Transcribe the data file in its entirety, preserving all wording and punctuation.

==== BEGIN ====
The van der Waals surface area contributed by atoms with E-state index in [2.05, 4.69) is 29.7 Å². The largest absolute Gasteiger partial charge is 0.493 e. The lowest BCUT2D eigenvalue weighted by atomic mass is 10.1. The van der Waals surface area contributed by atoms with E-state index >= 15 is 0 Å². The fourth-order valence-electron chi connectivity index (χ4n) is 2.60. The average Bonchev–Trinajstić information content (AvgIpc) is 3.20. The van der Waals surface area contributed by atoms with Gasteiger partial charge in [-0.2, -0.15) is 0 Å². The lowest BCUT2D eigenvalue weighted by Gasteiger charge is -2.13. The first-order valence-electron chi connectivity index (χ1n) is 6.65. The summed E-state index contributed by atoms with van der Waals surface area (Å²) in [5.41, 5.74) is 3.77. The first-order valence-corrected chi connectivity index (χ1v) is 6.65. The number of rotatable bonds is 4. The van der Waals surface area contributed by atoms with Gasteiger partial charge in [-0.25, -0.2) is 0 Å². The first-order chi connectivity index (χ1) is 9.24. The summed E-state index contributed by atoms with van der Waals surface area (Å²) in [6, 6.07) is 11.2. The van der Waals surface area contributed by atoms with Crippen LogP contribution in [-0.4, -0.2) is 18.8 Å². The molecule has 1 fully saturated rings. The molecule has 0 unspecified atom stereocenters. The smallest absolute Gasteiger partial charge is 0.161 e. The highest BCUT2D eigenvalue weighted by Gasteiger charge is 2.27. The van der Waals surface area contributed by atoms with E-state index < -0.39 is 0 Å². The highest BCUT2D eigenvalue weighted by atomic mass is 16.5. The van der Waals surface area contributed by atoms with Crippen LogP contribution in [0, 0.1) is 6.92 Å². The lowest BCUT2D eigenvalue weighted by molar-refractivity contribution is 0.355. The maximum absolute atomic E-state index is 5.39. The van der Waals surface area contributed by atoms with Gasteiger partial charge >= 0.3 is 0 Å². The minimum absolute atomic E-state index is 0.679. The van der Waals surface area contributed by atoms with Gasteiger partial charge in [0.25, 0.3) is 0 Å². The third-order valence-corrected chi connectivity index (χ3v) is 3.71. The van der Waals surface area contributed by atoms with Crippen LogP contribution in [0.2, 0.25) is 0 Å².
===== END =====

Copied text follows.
The van der Waals surface area contributed by atoms with E-state index in [2.05, 4.69) is 29.7 Å². The largest absolute Gasteiger partial charge is 0.493 e. The lowest BCUT2D eigenvalue weighted by atomic mass is 10.1. The van der Waals surface area contributed by atoms with E-state index >= 15 is 0 Å². The fourth-order valence-electron chi connectivity index (χ4n) is 2.60. The average Bonchev–Trinajstić information content (AvgIpc) is 3.20. The van der Waals surface area contributed by atoms with Gasteiger partial charge in [-0.2, -0.15) is 0 Å². The lowest BCUT2D eigenvalue weighted by Gasteiger charge is -2.13. The first-order valence-electron chi connectivity index (χ1n) is 6.65. The summed E-state index contributed by atoms with van der Waals surface area (Å²) in [5.41, 5.74) is 3.77. The first-order valence-corrected chi connectivity index (χ1v) is 6.65. The number of rotatable bonds is 4. The van der Waals surface area contributed by atoms with Gasteiger partial charge in [-0.25, -0.2) is 0 Å². The first-order chi connectivity index (χ1) is 9.24. The summed E-state index contributed by atoms with van der Waals surface area (Å²) in [6, 6.07) is 11.2. The van der Waals surface area contributed by atoms with Crippen LogP contribution in [-0.4, -0.2) is 18.8 Å². The molecule has 1 fully saturated rings. The molecule has 0 unspecified atom stereocenters. The smallest absolute Gasteiger partial charge is 0.161 e. The highest BCUT2D eigenvalue weighted by Gasteiger charge is 2.27. The van der Waals surface area contributed by atoms with E-state index < -0.39 is 0 Å². The highest BCUT2D eigenvalue weighted by atomic mass is 16.5. The van der Waals surface area contributed by atoms with Crippen LogP contribution in [0, 0.1) is 6.92 Å². The lowest BCUT2D eigenvalue weighted by molar-refractivity contribution is 0.355. The maximum absolute atomic E-state index is 5.39. The van der Waals surface area contributed by atoms with Gasteiger partial charge >= 0.3 is 0 Å². The minimum absolute atomic E-state index is 0.679. The van der Waals surface area contributed by atoms with Gasteiger partial charge in [0.25, 0.3) is 0 Å². The third-order valence-corrected chi connectivity index (χ3v) is 3.71. The van der Waals surface area contributed by atoms with Crippen LogP contribution in [0.2, 0.25) is 0 Å².